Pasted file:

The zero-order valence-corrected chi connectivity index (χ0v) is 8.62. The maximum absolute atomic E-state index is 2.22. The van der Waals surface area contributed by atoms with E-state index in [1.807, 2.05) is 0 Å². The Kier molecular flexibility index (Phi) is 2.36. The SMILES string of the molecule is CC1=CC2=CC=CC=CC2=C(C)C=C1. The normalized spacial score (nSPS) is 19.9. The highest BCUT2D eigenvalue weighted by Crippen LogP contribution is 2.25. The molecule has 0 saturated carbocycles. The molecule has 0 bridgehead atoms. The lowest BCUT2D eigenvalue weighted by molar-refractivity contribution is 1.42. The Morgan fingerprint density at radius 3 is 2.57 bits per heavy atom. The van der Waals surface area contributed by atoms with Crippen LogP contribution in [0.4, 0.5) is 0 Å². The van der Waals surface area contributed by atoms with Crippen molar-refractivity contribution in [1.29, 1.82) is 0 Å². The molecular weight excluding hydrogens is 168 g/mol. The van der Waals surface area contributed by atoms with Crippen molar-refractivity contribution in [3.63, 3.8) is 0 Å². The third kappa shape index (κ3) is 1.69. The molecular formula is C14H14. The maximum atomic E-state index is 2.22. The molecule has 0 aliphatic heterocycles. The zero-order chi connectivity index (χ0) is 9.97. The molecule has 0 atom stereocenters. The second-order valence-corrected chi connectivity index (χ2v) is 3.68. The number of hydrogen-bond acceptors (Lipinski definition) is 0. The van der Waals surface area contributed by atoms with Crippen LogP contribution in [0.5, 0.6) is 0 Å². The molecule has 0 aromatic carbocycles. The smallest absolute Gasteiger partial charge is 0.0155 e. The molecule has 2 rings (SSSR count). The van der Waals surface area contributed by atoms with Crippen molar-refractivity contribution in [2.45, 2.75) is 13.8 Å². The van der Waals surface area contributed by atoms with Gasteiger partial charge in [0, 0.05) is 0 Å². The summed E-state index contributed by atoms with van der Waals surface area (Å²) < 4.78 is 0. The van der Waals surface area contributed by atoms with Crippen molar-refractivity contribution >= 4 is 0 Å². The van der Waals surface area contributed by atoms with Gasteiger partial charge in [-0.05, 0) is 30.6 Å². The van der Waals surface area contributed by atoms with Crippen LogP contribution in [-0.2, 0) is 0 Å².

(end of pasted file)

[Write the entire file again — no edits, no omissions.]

The zero-order valence-corrected chi connectivity index (χ0v) is 8.62. The maximum absolute atomic E-state index is 2.22. The van der Waals surface area contributed by atoms with E-state index in [1.807, 2.05) is 0 Å². The Kier molecular flexibility index (Phi) is 2.36. The SMILES string of the molecule is CC1=CC2=CC=CC=CC2=C(C)C=C1. The normalized spacial score (nSPS) is 19.9. The highest BCUT2D eigenvalue weighted by Crippen LogP contribution is 2.25. The molecule has 0 saturated carbocycles. The molecule has 0 bridgehead atoms. The lowest BCUT2D eigenvalue weighted by molar-refractivity contribution is 1.42. The Morgan fingerprint density at radius 3 is 2.57 bits per heavy atom. The van der Waals surface area contributed by atoms with Crippen LogP contribution in [0.4, 0.5) is 0 Å². The van der Waals surface area contributed by atoms with Crippen molar-refractivity contribution in [1.29, 1.82) is 0 Å². The molecular weight excluding hydrogens is 168 g/mol. The van der Waals surface area contributed by atoms with Crippen molar-refractivity contribution in [3.63, 3.8) is 0 Å². The third kappa shape index (κ3) is 1.69. The molecular formula is C14H14. The maximum atomic E-state index is 2.22. The molecule has 0 aliphatic heterocycles. The zero-order chi connectivity index (χ0) is 9.97. The molecule has 0 atom stereocenters. The second-order valence-corrected chi connectivity index (χ2v) is 3.68. The number of hydrogen-bond acceptors (Lipinski definition) is 0. The van der Waals surface area contributed by atoms with Crippen LogP contribution in [0.5, 0.6) is 0 Å². The molecule has 0 aromatic carbocycles. The smallest absolute Gasteiger partial charge is 0.0155 e. The molecule has 2 rings (SSSR count). The van der Waals surface area contributed by atoms with Crippen molar-refractivity contribution in [2.45, 2.75) is 13.8 Å². The van der Waals surface area contributed by atoms with Gasteiger partial charge in [0, 0.05) is 0 Å². The summed E-state index contributed by atoms with van der Waals surface area (Å²) < 4.78 is 0. The van der Waals surface area contributed by atoms with Crippen molar-refractivity contribution >= 4 is 0 Å². The van der Waals surface area contributed by atoms with Gasteiger partial charge in [-0.05, 0) is 30.6 Å². The van der Waals surface area contributed by atoms with Crippen LogP contribution in [-0.2, 0) is 0 Å².